Level: beginner

Comparative adjectives

We use comparative adjectives to show change or make comparisons:

This car is certainly better, but it's much more expensive.
I'm feeling happier now.
We need a bigger garden.

We use than when we want to compare one thing with another:

She is two years older than me.
New York is much bigger than Boston.
He is a better player than Ronaldo.
France is a bigger country than Britain.

When we want to describe how something or someone changes we can use two comparatives with and:

The balloon got bigger and bigger.
Everything is getting more and more expensive.
Grandfather is looking older and older

We often use the with comparative adjectives to show that one thing depends on another:

The faster you drive, the more dangerous it is. 
(= When you drive faster, it is more dangerous.)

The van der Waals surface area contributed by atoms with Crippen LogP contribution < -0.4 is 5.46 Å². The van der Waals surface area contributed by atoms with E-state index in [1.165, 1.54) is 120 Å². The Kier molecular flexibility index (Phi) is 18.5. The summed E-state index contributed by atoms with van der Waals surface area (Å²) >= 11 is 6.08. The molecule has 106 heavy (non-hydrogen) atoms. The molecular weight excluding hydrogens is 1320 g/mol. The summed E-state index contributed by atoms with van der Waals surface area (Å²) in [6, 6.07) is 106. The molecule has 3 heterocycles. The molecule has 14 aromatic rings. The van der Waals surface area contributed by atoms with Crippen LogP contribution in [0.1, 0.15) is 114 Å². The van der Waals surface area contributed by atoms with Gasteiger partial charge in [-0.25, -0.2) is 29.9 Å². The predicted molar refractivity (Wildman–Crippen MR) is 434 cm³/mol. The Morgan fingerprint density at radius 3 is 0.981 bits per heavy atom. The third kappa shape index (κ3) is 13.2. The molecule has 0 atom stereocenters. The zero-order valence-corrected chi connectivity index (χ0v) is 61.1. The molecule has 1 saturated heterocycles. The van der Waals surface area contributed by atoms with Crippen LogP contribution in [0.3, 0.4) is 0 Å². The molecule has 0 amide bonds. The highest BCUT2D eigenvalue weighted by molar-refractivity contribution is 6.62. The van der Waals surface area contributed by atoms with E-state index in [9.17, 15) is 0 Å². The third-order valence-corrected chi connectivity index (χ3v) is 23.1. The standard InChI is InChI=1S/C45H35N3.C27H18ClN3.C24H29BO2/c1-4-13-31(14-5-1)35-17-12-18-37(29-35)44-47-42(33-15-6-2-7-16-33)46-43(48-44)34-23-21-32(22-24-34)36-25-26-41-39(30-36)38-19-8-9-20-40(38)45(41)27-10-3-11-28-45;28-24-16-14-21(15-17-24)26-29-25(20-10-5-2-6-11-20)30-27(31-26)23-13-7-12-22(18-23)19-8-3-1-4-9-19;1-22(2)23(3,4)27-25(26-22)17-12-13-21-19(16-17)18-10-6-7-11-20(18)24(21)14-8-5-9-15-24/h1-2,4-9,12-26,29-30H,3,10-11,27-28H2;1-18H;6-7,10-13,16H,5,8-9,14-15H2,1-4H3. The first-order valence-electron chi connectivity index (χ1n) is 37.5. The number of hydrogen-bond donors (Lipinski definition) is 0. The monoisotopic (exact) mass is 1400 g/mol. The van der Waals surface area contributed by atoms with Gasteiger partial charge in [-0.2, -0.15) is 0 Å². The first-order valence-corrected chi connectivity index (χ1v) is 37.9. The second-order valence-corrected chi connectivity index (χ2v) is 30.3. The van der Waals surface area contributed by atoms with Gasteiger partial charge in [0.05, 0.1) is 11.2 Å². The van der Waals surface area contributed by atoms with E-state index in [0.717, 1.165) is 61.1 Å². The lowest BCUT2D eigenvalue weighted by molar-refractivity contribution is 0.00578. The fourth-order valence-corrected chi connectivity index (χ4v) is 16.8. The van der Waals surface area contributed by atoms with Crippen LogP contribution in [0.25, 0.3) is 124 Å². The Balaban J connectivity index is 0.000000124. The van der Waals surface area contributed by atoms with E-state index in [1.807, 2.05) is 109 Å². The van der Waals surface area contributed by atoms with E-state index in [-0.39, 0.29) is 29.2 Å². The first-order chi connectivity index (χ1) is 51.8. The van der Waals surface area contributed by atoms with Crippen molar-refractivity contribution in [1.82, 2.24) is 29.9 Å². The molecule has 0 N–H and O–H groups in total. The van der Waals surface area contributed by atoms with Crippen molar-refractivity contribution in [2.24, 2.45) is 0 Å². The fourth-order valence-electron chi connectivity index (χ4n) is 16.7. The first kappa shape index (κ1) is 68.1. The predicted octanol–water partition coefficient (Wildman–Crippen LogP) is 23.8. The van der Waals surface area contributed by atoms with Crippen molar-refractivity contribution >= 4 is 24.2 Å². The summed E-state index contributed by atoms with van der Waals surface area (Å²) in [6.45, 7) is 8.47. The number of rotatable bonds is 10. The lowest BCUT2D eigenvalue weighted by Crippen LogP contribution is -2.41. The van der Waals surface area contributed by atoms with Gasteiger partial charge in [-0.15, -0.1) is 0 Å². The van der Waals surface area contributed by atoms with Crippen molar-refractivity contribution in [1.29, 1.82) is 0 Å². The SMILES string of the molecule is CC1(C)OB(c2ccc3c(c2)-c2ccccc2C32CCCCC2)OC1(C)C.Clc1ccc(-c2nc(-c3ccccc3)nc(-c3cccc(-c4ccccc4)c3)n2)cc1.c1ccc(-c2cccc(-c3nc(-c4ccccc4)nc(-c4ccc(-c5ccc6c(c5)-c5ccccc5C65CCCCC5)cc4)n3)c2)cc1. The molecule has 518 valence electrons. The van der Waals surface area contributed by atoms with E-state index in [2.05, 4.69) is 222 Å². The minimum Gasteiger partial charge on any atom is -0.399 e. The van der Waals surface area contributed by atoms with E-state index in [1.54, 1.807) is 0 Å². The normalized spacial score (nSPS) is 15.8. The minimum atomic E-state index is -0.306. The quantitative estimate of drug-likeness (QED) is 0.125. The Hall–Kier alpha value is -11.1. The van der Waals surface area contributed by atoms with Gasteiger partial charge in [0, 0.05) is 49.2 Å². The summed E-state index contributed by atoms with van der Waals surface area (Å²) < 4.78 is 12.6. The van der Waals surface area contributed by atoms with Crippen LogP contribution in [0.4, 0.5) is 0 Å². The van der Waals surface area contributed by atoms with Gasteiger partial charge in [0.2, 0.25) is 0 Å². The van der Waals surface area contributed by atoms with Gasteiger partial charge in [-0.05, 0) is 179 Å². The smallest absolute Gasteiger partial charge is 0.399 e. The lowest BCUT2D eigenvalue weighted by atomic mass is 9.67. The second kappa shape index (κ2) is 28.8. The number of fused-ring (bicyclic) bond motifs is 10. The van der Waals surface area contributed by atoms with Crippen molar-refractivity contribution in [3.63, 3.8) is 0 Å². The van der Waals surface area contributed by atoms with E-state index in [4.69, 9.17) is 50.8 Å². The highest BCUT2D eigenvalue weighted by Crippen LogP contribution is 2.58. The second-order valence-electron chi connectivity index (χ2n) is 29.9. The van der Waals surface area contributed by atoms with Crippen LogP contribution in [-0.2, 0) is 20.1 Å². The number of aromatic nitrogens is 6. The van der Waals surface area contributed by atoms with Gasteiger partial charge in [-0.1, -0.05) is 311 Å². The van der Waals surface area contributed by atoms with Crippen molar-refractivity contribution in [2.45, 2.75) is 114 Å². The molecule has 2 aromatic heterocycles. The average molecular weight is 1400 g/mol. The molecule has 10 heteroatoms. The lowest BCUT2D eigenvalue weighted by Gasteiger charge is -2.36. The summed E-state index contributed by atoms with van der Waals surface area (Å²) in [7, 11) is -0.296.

The higher they climbed, the colder it got. 
(= When they climbed higher, it got colder.)

Comparative adjectives 1

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Comparative adjectives 2

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Superlative adjectives

We use the with superlative adjectives:

It was the happiest day of my life.
Everest is the highest mountain in the world.
That’s the best film I have seen this year.
I have three sisters: Jan is the oldest and Angela is the youngest

Superlative adjectives 1

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Superlative adjectives 2

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How to form comparative and superlative adjectives

We usually add –er and –est to one-syllable words to make comparatives and superlatives:

old older oldest
long longer longest

If an adjective ends in –e, we add –r or –st:

nice nicer nicest
large larger largest

If an adjective ends in a vowel and a consonant, we double the consonant:

big bigger biggest
fat fatter fattest

If an adjective ends in a consonant and –y, we change –y to –i and add –er or –est:

happy happier happiest
silly sillier silliest